Worried Sick

One of the hardest things I’ve had to do as a parent is watch my child fall ill. Frankie is now 5 months old, and a couple of weeks ago became sick for the first time. I reckon it might’ve happened after one of those playgroup sessions, where a bunch of babies get together and dribble all over each other, creating a biohazardous cocktail unseen anywhere outside of a chemical weapons facility.

I have a theory that this is how ‘superviruses’ are created. And I’m not the only one. In Stephen King’s early drafts of ‘The Stand’, the virus that wiped out 99% of the world’s population was scripted to have originated at an infant care center, as a result of the inadvertent combination of 32 different strains of slobber on a jungle gym. But, after failing horribly during a string of market research sessions, it was later revised into a more Hollywood friendly storyline, that being a government created bio weapon.

The bubonic plague itself probably emerged when a bunch of Chinese merchants decided to organise a playgroup session somewhere along the Silk Road, and the rest of course, is history.

In terms of the Frankster’s ailment, it started out as cold-like symptoms, such as a nose that ran like a miniature faucet, supported by tiny little coughs and sneezes, each one like a piercing blow dart sailing through your chest.

I can only describe it as a feeling of near powerlessness. Your baby daughter, struggling to breathe, snorting like a warthog with sinusitis. Unable to even blow her nose, the best you can do is attempt to pinch it and squeeze the boogers out like the last remaining remnants of a tube of toothpaste. Or you can get one of those snot sucker things. Where you squeeze the balloony bit to force all the air out, before shoving it up their nose and extracting the snot from their skull like an Egyptian embalmer yanking the brain from Tutankhamen’s scone. Frankie fucking hates the thing. And I don’t blame her. It’s probably as enjoyable as sticking a vacuum cleaner on your face.

As her condition declined, we took her to the doctor where she was put on a course of antibiotics. If you’ve ever owned a cat or dog, then you’ll know the joys of trying to inject some shit tasting liquid into their mouth. And even then, you’re not done. Keeping it in there is as much of a challenge. It’s no different with a baby. I still remember Frankie looking up at me with a cheeky smile, as $20 worth of antibiotics oozed out of her mouth.

And then there’s what the antibiotics look like on the way out. A 5 month old digestive system isn’t exactly built to deal with this sort of thing, so the end result looks like something that Slimer from Ghostbusters would leave behind.

Though, it was truly amazing as to how much of a trooper she was throughout. Despite being chock full of snot, battling watery eyes and, for the most part, struggling to breathe, she was generally her usual happy self. Smiling and singing away. Just getting on with life.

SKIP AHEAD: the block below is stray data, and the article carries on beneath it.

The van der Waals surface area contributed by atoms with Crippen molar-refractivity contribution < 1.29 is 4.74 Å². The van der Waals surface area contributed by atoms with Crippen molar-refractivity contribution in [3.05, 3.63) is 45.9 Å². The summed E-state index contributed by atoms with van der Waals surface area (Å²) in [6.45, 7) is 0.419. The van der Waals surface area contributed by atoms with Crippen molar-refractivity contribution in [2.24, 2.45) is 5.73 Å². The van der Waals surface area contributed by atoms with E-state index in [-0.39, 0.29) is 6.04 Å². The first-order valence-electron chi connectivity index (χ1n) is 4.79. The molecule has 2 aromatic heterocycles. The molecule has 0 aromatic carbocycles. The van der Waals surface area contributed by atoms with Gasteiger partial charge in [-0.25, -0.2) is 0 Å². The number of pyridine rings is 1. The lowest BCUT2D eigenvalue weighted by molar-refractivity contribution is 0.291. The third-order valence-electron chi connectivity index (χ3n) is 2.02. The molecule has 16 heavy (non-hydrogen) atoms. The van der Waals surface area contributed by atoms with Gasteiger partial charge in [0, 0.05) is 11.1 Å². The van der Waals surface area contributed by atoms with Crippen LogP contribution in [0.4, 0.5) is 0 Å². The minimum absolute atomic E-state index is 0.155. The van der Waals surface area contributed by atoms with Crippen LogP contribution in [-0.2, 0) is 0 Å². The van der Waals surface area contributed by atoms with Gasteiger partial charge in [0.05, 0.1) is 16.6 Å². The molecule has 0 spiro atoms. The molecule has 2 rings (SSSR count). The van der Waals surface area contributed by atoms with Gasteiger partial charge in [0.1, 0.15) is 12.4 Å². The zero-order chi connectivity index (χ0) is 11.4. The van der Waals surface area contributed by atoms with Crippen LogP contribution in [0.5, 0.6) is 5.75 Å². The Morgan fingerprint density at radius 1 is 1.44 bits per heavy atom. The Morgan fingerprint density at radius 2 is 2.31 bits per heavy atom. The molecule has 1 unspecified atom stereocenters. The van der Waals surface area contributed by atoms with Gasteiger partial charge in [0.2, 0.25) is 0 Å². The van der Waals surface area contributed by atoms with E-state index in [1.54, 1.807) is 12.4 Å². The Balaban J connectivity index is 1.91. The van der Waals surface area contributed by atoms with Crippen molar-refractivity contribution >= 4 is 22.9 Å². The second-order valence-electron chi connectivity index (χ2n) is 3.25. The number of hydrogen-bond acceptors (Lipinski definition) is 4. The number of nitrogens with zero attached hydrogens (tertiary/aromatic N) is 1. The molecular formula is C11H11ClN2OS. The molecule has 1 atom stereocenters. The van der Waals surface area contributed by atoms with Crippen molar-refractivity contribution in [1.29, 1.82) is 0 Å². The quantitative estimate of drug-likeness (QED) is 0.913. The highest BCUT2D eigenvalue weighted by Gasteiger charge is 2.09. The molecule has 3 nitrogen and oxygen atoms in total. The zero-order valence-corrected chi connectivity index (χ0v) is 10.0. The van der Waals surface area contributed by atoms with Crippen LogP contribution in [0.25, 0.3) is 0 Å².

To be fair, Frankie did a better job of being sick than I do when struck down with the man flu.  Often reduced to a miserable sook, embedded in the recliner, surviving on a strict regimen of Netflix and chicken soup, fearing the next death rattle could be my last. Yet a 5 month old baby put me to shame.

Even though she’s unable to even speak, she managed to teach me a lesson.

The wonders of fatherhood.

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21 thoughts on “Worried Sick

  1. One tip that worked for me with my 5 month old being on amoxicillin – put it in a bottle nipple and let her suck it. My daughter would take the full dose that way but would spit it out every time I used the syringe. Hope she’s feeling better soon!

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  2. I hear your pain mate. We’re in the middle of post-jab/teething fever. It is the spectacular uselessness that grates me the most. There is literally nothing to do apart from give them a cuddle and try and distract with funny faces.

    To be fair I use the same technique when the wife is sick…with more mixed results if I’m honest.

    Hope she feels better soon,

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      1. I don’t know if it’s called the same thing in the States but Bonjela teething gel is a godsend. Also yogurt seemed to help as well (prob because it’s cold). For you, a nice single malt or a highly hopped IPA makes it easier.

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  3. I think that’s one of the things that children are here to teach us – as much as you’d be willing to do,sometimes all you can do is hug them and be there for them. I hate to tell you this, but wait until she starts teething.

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  4. Bless her little heart, but sounds like she managed it well. You won’t, ever. Every little bit of discomfort your child feels, you feel a million times over! Last year my son nearly reduced me to a dribbling mess when he got tonsillitis, Croup, Scarlet Fever and then Chickenpox all in one hellish 6 month stretch! He was way braver than me. xxx

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  5. Caring for a sick baby is just about the most unempowering thing I can think of. But as you say, it does humble, which is what most of this parenting thing seems to be about.

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  6. Sir, you have a way with words. Seeing my sick kid did more psychological damage to me than the actual cold did to my son. I swear, before they get to age 13, you’re constantly checking to see if the tiny jerks are breathing. (After age 13, you’re checking their breath I’m told.) Nice to know it always gets easier, right?

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